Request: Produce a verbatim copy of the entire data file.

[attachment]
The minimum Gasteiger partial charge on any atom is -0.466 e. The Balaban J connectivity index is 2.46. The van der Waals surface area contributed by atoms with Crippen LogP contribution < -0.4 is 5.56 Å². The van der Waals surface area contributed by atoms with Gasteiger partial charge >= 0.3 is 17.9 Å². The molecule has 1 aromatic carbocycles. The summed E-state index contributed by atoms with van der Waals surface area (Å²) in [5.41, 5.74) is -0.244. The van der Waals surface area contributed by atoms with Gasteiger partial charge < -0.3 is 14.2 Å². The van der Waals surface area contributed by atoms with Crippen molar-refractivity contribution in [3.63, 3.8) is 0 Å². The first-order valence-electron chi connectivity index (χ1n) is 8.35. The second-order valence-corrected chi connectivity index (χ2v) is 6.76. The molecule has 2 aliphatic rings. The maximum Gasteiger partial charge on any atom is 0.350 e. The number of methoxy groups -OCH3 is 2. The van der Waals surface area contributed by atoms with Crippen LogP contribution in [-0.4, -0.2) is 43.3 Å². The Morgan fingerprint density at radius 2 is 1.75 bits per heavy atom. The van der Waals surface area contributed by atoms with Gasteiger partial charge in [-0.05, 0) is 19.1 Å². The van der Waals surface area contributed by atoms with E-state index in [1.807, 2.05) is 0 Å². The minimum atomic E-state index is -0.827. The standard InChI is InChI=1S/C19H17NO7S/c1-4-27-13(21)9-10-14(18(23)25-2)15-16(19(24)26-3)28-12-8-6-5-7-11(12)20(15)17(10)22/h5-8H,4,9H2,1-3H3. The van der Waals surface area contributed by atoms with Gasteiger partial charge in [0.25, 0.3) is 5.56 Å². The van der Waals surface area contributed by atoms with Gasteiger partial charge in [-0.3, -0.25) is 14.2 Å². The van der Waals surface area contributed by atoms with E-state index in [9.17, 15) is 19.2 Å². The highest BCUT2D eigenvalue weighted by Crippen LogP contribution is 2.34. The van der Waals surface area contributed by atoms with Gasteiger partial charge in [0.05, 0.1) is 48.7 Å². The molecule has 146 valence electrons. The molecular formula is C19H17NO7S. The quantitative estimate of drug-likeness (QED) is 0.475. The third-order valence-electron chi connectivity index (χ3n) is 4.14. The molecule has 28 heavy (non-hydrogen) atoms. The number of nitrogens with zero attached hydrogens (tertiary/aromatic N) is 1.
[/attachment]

The minimum Gasteiger partial charge on any atom is -0.466 e. The Balaban J connectivity index is 2.46. The van der Waals surface area contributed by atoms with Crippen LogP contribution < -0.4 is 5.56 Å². The van der Waals surface area contributed by atoms with Gasteiger partial charge >= 0.3 is 17.9 Å². The molecule has 1 aromatic carbocycles. The summed E-state index contributed by atoms with van der Waals surface area (Å²) in [5.41, 5.74) is -0.244. The van der Waals surface area contributed by atoms with Gasteiger partial charge < -0.3 is 14.2 Å². The van der Waals surface area contributed by atoms with Crippen molar-refractivity contribution in [3.63, 3.8) is 0 Å². The first-order valence-electron chi connectivity index (χ1n) is 8.35. The second-order valence-corrected chi connectivity index (χ2v) is 6.76. The molecule has 2 aliphatic rings. The maximum Gasteiger partial charge on any atom is 0.350 e. The number of methoxy groups -OCH3 is 2. The van der Waals surface area contributed by atoms with Crippen LogP contribution in [-0.4, -0.2) is 43.3 Å². The Morgan fingerprint density at radius 2 is 1.75 bits per heavy atom. The van der Waals surface area contributed by atoms with Gasteiger partial charge in [-0.05, 0) is 19.1 Å². The van der Waals surface area contributed by atoms with E-state index in [1.807, 2.05) is 0 Å². The minimum atomic E-state index is -0.827. The standard InChI is InChI=1S/C19H17NO7S/c1-4-27-13(21)9-10-14(18(23)25-2)15-16(19(24)26-3)28-12-8-6-5-7-11(12)20(15)17(10)22/h5-8H,4,9H2,1-3H3. The van der Waals surface area contributed by atoms with Gasteiger partial charge in [0.25, 0.3) is 5.56 Å². The van der Waals surface area contributed by atoms with Gasteiger partial charge in [-0.3, -0.25) is 14.2 Å². The van der Waals surface area contributed by atoms with E-state index in [9.17, 15) is 19.2 Å². The highest BCUT2D eigenvalue weighted by Crippen LogP contribution is 2.34. The van der Waals surface area contributed by atoms with Gasteiger partial charge in [0.05, 0.1) is 48.7 Å². The molecule has 146 valence electrons. The molecular formula is C19H17NO7S. The quantitative estimate of drug-likeness (QED) is 0.475. The third-order valence-electron chi connectivity index (χ3n) is 4.14. The molecule has 28 heavy (non-hydrogen) atoms. The number of nitrogens with zero attached hydrogens (tertiary/aromatic N) is 1.